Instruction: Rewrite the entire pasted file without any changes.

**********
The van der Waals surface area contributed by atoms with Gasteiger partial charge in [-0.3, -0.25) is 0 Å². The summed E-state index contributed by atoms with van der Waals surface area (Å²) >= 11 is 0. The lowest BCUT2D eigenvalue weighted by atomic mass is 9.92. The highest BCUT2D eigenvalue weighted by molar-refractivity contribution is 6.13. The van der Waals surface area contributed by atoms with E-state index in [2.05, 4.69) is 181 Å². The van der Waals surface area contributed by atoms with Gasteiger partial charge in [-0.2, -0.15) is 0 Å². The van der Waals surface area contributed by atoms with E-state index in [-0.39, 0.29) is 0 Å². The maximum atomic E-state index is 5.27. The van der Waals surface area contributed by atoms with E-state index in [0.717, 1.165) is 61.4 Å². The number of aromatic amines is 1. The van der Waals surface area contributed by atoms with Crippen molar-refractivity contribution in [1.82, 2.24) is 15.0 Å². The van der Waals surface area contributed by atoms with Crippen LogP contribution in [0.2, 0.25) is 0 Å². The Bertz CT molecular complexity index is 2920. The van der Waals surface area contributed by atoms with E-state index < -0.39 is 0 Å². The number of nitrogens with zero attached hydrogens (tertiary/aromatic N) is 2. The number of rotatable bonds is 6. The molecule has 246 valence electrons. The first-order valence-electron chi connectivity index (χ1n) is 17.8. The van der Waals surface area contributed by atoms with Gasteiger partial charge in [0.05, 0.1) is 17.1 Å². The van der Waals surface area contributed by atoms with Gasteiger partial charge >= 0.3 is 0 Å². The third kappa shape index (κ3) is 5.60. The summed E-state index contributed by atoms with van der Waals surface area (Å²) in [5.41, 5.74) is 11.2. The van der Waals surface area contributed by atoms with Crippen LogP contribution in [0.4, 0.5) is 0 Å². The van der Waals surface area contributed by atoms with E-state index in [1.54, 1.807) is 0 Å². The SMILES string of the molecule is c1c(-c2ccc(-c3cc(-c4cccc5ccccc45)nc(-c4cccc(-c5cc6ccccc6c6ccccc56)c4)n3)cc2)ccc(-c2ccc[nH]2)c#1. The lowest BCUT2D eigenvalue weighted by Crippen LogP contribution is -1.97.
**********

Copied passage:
The van der Waals surface area contributed by atoms with Gasteiger partial charge in [-0.3, -0.25) is 0 Å². The summed E-state index contributed by atoms with van der Waals surface area (Å²) >= 11 is 0. The lowest BCUT2D eigenvalue weighted by atomic mass is 9.92. The highest BCUT2D eigenvalue weighted by molar-refractivity contribution is 6.13. The van der Waals surface area contributed by atoms with E-state index in [2.05, 4.69) is 181 Å². The van der Waals surface area contributed by atoms with Gasteiger partial charge in [-0.2, -0.15) is 0 Å². The van der Waals surface area contributed by atoms with E-state index in [-0.39, 0.29) is 0 Å². The maximum atomic E-state index is 5.27. The van der Waals surface area contributed by atoms with E-state index in [0.717, 1.165) is 61.4 Å². The number of aromatic amines is 1. The van der Waals surface area contributed by atoms with Crippen molar-refractivity contribution in [1.82, 2.24) is 15.0 Å². The van der Waals surface area contributed by atoms with Crippen LogP contribution in [0.2, 0.25) is 0 Å². The Bertz CT molecular complexity index is 2920. The van der Waals surface area contributed by atoms with E-state index < -0.39 is 0 Å². The number of nitrogens with zero attached hydrogens (tertiary/aromatic N) is 2. The number of rotatable bonds is 6. The molecule has 246 valence electrons. The first-order valence-electron chi connectivity index (χ1n) is 17.8. The van der Waals surface area contributed by atoms with Gasteiger partial charge in [0.05, 0.1) is 17.1 Å². The van der Waals surface area contributed by atoms with Gasteiger partial charge >= 0.3 is 0 Å². The third kappa shape index (κ3) is 5.60. The summed E-state index contributed by atoms with van der Waals surface area (Å²) in [5.41, 5.74) is 11.2. The van der Waals surface area contributed by atoms with Crippen LogP contribution in [0.4, 0.5) is 0 Å². The van der Waals surface area contributed by atoms with E-state index in [1.54, 1.807) is 0 Å². The SMILES string of the molecule is c1c(-c2ccc(-c3cc(-c4cccc5ccccc45)nc(-c4cccc(-c5cc6ccccc6c6ccccc56)c4)n3)cc2)ccc(-c2ccc[nH]2)c#1. The lowest BCUT2D eigenvalue weighted by Crippen LogP contribution is -1.97.